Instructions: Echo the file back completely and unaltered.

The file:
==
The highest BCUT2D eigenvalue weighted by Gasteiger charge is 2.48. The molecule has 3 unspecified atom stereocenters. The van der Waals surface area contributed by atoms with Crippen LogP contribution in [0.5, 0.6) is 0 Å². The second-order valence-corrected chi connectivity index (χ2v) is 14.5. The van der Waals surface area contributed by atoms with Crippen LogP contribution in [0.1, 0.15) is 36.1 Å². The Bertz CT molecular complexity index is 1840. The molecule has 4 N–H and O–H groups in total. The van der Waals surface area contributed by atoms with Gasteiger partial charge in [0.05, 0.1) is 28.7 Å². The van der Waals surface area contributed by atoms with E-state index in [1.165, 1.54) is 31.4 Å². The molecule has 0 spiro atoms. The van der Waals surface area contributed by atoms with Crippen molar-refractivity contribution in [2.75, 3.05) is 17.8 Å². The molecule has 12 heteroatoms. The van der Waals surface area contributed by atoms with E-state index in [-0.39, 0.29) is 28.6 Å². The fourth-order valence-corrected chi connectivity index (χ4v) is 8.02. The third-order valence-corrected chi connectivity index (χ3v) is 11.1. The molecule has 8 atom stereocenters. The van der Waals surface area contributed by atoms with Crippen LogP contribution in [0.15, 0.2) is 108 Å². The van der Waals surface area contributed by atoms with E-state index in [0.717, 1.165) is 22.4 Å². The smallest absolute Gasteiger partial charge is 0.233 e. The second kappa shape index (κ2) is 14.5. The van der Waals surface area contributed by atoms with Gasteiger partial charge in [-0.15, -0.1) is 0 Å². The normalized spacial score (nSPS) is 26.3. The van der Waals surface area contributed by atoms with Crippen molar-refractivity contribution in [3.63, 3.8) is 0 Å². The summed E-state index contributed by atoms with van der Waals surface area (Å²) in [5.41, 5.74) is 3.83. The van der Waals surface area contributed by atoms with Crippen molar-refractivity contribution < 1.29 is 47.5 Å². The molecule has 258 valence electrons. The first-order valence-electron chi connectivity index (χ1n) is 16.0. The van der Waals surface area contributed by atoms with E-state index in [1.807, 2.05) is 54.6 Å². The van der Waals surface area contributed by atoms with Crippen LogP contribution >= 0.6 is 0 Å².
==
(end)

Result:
The highest BCUT2D eigenvalue weighted by Gasteiger charge is 2.48. The molecule has 3 unspecified atom stereocenters. The van der Waals surface area contributed by atoms with Crippen LogP contribution in [0.5, 0.6) is 0 Å². The second-order valence-corrected chi connectivity index (χ2v) is 14.5. The van der Waals surface area contributed by atoms with Crippen LogP contribution in [0.1, 0.15) is 36.1 Å². The Bertz CT molecular complexity index is 1840. The molecule has 4 N–H and O–H groups in total. The van der Waals surface area contributed by atoms with Gasteiger partial charge in [0.05, 0.1) is 28.7 Å². The van der Waals surface area contributed by atoms with E-state index in [1.165, 1.54) is 31.4 Å². The molecule has 0 spiro atoms. The van der Waals surface area contributed by atoms with Crippen molar-refractivity contribution in [2.75, 3.05) is 17.8 Å². The molecule has 12 heteroatoms. The van der Waals surface area contributed by atoms with E-state index in [-0.39, 0.29) is 28.6 Å². The fourth-order valence-corrected chi connectivity index (χ4v) is 8.02. The third-order valence-corrected chi connectivity index (χ3v) is 11.1. The molecule has 8 atom stereocenters. The van der Waals surface area contributed by atoms with Crippen LogP contribution in [0.15, 0.2) is 108 Å². The van der Waals surface area contributed by atoms with E-state index in [0.717, 1.165) is 22.4 Å². The smallest absolute Gasteiger partial charge is 0.233 e. The second kappa shape index (κ2) is 14.5. The van der Waals surface area contributed by atoms with Gasteiger partial charge in [-0.15, -0.1) is 0 Å². The normalized spacial score (nSPS) is 26.3. The van der Waals surface area contributed by atoms with Crippen molar-refractivity contribution in [3.63, 3.8) is 0 Å². The summed E-state index contributed by atoms with van der Waals surface area (Å²) in [5.41, 5.74) is 3.83. The van der Waals surface area contributed by atoms with Crippen molar-refractivity contribution < 1.29 is 47.5 Å². The molecule has 258 valence electrons. The first-order valence-electron chi connectivity index (χ1n) is 16.0. The van der Waals surface area contributed by atoms with E-state index in [1.807, 2.05) is 54.6 Å². The van der Waals surface area contributed by atoms with Crippen LogP contribution >= 0.6 is 0 Å².